The Alliance Party has written to the Secretary of State to express its continued support for the Northern Ireland Human Rights Commission, and its disgust at the attempts by former commissioners, certain academics and nationalists politicians to discredit it.
Party Justice Spokesperson, Stephen Farry commented:
“Alliance continues to have full confidence in the work of the Commission and its Chief Commissioner. We may not agree with every stance that the Commission adopts, but we recognise that they are attempting to fulfil their mandate in a professional manner.
“We are appalled at the current attempts by former commissioners, certain academics and nationalists politicians to discredit it.
“Alliance will oppose any efforts to marginalize the Commission in relation to its work on the Bill of Rights. The best route to deliver a Bill of Rights is for a group of independent experts to make recommendations based on widespread and ongoing consultation with political partiers and civic society. It would be a disaster, and an invitation for a sectarian carve-up, for this to be left directly to the political parties.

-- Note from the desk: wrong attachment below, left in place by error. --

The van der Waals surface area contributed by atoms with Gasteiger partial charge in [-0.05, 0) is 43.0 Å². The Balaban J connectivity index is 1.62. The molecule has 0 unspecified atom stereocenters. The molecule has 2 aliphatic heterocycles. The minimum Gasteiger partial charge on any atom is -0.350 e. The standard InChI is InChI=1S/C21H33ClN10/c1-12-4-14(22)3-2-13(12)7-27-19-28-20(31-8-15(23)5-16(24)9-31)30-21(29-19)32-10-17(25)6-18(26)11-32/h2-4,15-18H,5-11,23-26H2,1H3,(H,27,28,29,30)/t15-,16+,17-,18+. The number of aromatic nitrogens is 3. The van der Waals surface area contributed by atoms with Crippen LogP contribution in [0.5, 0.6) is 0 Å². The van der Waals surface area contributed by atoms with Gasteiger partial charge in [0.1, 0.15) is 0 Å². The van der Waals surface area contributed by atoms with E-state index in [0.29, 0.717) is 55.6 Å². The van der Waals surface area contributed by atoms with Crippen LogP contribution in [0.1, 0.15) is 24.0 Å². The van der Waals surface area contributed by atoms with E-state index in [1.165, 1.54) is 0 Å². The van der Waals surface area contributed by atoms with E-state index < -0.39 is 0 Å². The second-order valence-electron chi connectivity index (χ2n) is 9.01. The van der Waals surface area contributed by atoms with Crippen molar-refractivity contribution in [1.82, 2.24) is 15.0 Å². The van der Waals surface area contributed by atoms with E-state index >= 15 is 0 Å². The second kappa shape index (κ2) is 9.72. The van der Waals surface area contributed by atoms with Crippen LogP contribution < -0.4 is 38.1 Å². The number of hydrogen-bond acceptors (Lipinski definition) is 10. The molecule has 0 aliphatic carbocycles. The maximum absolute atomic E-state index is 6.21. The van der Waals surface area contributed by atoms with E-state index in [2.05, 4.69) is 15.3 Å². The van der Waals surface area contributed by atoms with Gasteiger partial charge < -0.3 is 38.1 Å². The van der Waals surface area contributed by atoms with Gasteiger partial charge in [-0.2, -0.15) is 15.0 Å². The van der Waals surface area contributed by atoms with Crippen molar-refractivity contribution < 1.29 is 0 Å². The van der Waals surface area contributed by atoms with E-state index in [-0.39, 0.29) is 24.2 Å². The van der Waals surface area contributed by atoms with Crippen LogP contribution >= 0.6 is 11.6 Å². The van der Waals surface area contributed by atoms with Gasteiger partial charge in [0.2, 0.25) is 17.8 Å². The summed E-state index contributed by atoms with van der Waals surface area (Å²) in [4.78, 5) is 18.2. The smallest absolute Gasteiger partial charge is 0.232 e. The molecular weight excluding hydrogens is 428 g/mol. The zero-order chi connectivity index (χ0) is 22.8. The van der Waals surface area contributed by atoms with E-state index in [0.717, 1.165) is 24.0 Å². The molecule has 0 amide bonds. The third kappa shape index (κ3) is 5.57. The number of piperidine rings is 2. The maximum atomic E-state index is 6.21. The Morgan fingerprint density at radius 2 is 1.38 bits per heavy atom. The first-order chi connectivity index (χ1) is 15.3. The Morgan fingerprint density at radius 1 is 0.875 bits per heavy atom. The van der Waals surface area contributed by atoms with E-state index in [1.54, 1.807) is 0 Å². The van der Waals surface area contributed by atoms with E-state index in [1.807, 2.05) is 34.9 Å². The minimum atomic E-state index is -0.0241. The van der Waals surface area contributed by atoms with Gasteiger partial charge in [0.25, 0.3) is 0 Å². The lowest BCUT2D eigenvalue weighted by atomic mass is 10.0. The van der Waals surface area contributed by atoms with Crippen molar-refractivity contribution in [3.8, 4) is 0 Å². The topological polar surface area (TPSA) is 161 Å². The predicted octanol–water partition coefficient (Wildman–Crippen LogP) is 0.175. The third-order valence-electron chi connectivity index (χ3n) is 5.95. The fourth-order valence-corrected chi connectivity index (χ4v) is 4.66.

“One of the key disputes seems to be based upon a reactionary view of the Agreement where Northern Ireland must be institutionally divided into a Protestant Unionist majority and a Catholic Nationalist minority where rights are primarily a concern for the latter rather than for all sections of the community.
“This approach not only plays straight into Unionist fears, but denies the greater pluralism that is gradually emerging in Northern Ireland society, and inhibits the free choice of identity of those wishing to break the ‘two communities’ paradigm, In the 2001 Census, 14% of the population – close to a quarter of a million people – did not want to be labelled as part of an exclusive community; their rights matter just like every other section of society.
“We must have a Bill of Rights and equality monitoring that is sufficiently flexible to reflect changing realities on the ground.
“Alliance does see merit in a roundtable forum on the Bill of Rights that can aid in helping the Commission to produce a generally acceptable set of recommendations.
“However, if the roundtable is to be little more than an exercise for those that have become disaffected to second guess the Commission it would be more than counterproductive.